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“The secret of change is to focus all of your energy, not on fighting the old, but on building the new.”
Socrates said that. Smart man. Knew what he was talking about.
Golf, like most things, could learn from that kind of thinking. In a sport where traditions are seemingly unimpeachable and convention is becoming ever more unconventional, ‘getting with the times’ can be hard to achieve.
Bluntly, golfers are creatures of habit. They know what they like and they like what they know. For many, ‘modernisation’ is a scary concept and to be resisted.
That being said, we can’t afford to keep standing in the way of progress. That’s why, as soon as possible, it’s time to make The Players Championship a fifth major. It’s been ‘unofficial’ long enough. It’s time to make it official.
Why? The question, surely, is why not? It has the best field of any tournament on the calendar; offers the highest world ranking points outside the four existing majors; is one of the richest events in the game (only the US Open and Masters offer more money); and it has an iconic, permanent home at TPC Sawgrass complete with its par-3 17th, one of the most famous holes in golf.
Then there’s the matter of its roll call of former champions: Jack Nicklaus, Tiger Woods, Greg Norman, Sergio Garcia, Phil Mickelson, Fred Couples, Sandy Lyle, Lee Trevino – all legends of the game, all with their name on the trophy.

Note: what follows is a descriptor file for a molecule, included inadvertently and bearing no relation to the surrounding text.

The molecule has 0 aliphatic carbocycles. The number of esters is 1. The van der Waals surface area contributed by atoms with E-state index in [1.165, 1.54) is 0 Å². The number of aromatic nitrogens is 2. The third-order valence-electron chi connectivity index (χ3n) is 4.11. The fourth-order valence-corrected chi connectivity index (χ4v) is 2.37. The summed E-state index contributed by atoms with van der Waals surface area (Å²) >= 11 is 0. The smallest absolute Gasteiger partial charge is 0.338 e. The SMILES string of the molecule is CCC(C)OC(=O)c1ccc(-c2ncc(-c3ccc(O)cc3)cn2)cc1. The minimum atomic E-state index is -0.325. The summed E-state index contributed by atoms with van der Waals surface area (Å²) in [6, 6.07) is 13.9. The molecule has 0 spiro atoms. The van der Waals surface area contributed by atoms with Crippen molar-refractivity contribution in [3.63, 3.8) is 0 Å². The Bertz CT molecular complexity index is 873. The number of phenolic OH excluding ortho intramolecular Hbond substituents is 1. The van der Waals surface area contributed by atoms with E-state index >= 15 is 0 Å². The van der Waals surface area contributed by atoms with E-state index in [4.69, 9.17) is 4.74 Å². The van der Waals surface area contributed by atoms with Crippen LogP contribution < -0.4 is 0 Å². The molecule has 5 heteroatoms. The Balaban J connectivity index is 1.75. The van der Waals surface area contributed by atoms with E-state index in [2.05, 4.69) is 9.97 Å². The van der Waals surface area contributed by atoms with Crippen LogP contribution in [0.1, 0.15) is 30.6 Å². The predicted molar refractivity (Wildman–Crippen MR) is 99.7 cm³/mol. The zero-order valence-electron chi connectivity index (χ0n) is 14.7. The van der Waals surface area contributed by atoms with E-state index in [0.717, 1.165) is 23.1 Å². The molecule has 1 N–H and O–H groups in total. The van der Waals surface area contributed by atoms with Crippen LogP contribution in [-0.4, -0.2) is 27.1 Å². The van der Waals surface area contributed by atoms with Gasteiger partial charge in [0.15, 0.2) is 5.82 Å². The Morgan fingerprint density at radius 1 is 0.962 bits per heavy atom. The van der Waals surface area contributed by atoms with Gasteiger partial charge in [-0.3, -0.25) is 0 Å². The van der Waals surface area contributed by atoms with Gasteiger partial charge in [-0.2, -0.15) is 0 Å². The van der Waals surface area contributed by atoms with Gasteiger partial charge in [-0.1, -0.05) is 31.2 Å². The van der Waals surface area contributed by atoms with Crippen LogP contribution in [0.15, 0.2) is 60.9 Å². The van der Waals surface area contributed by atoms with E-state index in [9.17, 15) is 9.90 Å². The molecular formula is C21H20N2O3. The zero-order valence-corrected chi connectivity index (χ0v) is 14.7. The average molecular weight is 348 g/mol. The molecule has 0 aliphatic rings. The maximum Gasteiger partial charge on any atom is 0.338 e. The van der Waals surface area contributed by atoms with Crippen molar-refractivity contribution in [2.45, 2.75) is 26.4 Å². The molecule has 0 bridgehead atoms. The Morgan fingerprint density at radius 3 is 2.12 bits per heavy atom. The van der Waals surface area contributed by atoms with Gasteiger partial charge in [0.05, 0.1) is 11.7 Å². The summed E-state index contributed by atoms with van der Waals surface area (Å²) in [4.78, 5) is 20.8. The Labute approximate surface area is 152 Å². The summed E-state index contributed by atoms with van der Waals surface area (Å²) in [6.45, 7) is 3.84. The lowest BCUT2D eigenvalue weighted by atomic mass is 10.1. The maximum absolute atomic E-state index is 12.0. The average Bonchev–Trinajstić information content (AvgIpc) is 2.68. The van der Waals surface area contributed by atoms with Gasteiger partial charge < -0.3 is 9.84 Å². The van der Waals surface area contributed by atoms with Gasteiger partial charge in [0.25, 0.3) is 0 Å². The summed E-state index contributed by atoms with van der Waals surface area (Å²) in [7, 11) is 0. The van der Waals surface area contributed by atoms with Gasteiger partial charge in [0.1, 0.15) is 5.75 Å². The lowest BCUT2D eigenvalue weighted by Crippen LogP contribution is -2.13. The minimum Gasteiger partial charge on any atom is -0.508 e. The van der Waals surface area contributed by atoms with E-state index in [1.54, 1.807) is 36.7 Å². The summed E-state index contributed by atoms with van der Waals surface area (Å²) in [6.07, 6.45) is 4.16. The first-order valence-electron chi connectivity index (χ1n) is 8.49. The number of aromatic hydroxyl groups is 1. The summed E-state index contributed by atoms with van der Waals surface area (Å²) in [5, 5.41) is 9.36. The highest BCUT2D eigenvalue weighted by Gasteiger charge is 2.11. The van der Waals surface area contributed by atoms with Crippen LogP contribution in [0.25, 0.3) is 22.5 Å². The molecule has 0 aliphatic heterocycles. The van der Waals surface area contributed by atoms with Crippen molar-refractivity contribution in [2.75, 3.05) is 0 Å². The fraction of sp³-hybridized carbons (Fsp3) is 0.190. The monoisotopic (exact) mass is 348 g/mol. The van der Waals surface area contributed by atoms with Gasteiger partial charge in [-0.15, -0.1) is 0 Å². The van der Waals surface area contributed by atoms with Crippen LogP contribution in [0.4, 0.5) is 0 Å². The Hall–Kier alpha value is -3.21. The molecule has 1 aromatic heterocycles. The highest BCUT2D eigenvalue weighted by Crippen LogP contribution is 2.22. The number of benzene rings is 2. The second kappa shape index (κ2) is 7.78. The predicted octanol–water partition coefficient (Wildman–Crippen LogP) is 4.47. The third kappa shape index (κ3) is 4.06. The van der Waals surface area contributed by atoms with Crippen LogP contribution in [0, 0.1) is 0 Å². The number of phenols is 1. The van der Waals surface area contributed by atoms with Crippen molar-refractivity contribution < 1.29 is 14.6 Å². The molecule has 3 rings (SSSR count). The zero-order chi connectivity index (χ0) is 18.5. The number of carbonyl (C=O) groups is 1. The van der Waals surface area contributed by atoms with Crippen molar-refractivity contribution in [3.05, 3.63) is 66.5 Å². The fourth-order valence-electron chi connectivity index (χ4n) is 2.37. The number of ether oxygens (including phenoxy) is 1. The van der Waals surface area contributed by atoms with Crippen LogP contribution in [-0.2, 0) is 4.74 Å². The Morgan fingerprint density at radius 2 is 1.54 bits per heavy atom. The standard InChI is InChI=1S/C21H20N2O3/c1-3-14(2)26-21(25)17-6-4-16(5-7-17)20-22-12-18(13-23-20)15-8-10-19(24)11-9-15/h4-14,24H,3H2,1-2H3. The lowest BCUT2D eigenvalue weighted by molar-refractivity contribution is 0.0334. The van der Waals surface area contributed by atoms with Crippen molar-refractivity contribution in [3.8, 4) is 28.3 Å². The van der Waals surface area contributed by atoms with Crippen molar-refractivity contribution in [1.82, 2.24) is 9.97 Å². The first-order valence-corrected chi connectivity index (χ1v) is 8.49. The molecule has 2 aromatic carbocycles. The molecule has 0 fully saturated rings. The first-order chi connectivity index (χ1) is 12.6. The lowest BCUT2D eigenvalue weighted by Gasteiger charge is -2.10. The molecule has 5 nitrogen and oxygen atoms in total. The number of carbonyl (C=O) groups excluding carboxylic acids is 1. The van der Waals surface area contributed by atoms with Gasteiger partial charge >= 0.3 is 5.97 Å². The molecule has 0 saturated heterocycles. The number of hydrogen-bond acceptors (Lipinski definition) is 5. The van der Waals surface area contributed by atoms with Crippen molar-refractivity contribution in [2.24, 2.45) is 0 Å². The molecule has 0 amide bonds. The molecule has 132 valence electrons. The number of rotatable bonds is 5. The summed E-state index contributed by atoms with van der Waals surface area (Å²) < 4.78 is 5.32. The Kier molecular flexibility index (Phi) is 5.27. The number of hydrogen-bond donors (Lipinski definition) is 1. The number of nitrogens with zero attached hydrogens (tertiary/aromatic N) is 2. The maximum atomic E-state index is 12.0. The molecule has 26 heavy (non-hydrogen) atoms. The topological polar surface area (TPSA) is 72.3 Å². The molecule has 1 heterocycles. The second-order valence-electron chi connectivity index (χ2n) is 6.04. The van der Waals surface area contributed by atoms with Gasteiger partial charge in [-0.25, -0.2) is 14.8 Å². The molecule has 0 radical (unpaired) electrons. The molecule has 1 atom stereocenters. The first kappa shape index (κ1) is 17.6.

Quite simply, it is a major in all but standing. The recent decision to move it up on the schedule to a new date in March also would appear to present the perfect opportunity to ‘up’ its status and deliver a major a month from March to July: The Players in March, The Masters in April, the PGA Championship in May, the US Open in June and The Open in July.
There appear to be two counter arguments to giving The Players major status. Firstly, that golf ‘doesn’t need’ another major in the USA. There are many who contend three of the four already being there is disproportionate and that, if a fifth was to be ‘created’, it should instead be somewhere like South Africa, Australia or China.
Secondly, there are historical implications of adding a fifth major. At a stroke, the identity of the ‘Grand Slam’ would change. How would we measure the achievements of the five players currently in that exclusive club? Gene Sarazen, Ben Hogan and Gary Player never won The Players. Sarazen and Hogan never even played in it. However, Jack Nicklaus and Tiger Woods have both won multiple times at Sawgrass. Does that make their achievement greater
than that of their current ‘Grand Slam’ contemporaries?
Further to that, do we backdate ‘major winner’ status to every former winner of The Players? If so, you would create 13 new major winners overnight and after the fact, including Rickie Fowler, above, Matt Kuchar,
Fred Funk and Stephen Ames.
Granted, these are fair points – but they’re hardly insurmountable.